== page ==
She has been injected with Gore-Tex, Botox and Artecoll, and is a member of a Restylane frequent-user awards program. How many miles of Restylane gets you a freebie? Last year, Mrs. X crossed the final frontier with labiaplasty — getting that whole mess down there cleaned up, tightened up and, as it were, re-virginized. This creation of an alternate surface through surgery — the Jungian shadow side taking a walk on the outside — raises interesting spiritual questions.

At the pearly gates — and many Americans claim to believe in heaven — will St. Peter turn a blind eye to your body and see your soul?

Or will he fail to recognize your reconstructed self and direct you to the unknown-persons department for all eternity? At its most extreme, this craze for plastic surgery is more than a display of culturally conditioned self-hatred.

It is, rather, a current manifestation of female masochism — a sister compulsion to anorexia, bulimia, cutting and excessive tattooing and piercing. These are death and resurrection exercises. Self-loathing, on the other hand, keeps you firmly in the eternal hell of the here and now. But unlike religious or sexual masochism, which is free except for the occasional dominatrix , plastic surgery is expensive — even if, as more and more people do, you put it on a credit card.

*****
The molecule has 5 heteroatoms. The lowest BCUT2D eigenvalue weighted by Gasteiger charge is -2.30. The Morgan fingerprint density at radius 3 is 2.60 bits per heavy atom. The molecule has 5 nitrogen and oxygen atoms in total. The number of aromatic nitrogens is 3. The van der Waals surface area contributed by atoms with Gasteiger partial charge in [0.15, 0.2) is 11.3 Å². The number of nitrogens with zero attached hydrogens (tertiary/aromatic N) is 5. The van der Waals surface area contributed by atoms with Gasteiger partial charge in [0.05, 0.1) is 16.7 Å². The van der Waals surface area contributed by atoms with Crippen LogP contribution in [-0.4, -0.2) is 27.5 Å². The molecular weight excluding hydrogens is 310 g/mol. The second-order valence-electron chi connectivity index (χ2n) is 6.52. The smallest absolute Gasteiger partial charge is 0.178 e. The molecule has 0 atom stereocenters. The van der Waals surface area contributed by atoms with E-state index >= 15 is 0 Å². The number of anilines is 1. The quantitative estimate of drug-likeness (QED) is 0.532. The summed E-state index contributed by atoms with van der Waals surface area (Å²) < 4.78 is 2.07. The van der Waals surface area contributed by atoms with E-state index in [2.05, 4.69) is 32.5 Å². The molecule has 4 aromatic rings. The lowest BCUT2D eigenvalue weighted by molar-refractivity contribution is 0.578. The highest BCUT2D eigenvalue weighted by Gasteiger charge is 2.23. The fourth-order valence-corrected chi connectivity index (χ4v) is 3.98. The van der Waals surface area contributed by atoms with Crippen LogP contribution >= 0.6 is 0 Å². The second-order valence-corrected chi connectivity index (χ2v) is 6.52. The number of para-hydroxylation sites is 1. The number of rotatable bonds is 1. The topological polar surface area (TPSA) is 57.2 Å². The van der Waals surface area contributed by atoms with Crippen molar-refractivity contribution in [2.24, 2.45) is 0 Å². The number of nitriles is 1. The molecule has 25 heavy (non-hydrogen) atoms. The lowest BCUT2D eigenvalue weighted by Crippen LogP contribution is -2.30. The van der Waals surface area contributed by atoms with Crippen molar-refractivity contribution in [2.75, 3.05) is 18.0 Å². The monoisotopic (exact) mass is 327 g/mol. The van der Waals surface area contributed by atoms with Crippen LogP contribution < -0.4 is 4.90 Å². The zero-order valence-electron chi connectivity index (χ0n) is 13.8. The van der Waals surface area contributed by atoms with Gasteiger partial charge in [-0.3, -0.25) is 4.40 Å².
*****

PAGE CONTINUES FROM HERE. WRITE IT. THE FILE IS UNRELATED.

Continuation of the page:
Dare one note that this particular form of self-mortification intimates a kind of subcutaneous eroticism? Asked if she ever considered a career, Mrs. Or at least I was never going to be so good at anything that I would have made a difference.

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Beauty Junkies : Getting under the skin of the cosmetic surgery industry

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Beauty Junkies: Inside Our $15 Billion Obsession With Cosmetic Surgery

Maybe she thought there weren't enough laughs in hard-core procedures like face-lifts, tummy tucks and liposuction. She has tried Botox and Restylane. Or maybe, as she coyly suggests, she doesn't know all the things people are up to in their race to outdistance Father Time. Now comes Alex Kuczynski , the sharp, savvy reporter for the New York Times Styles section to fill in that gap with Beauty Junkies, a rich cautionary tale of the world of cosmetic enhancement.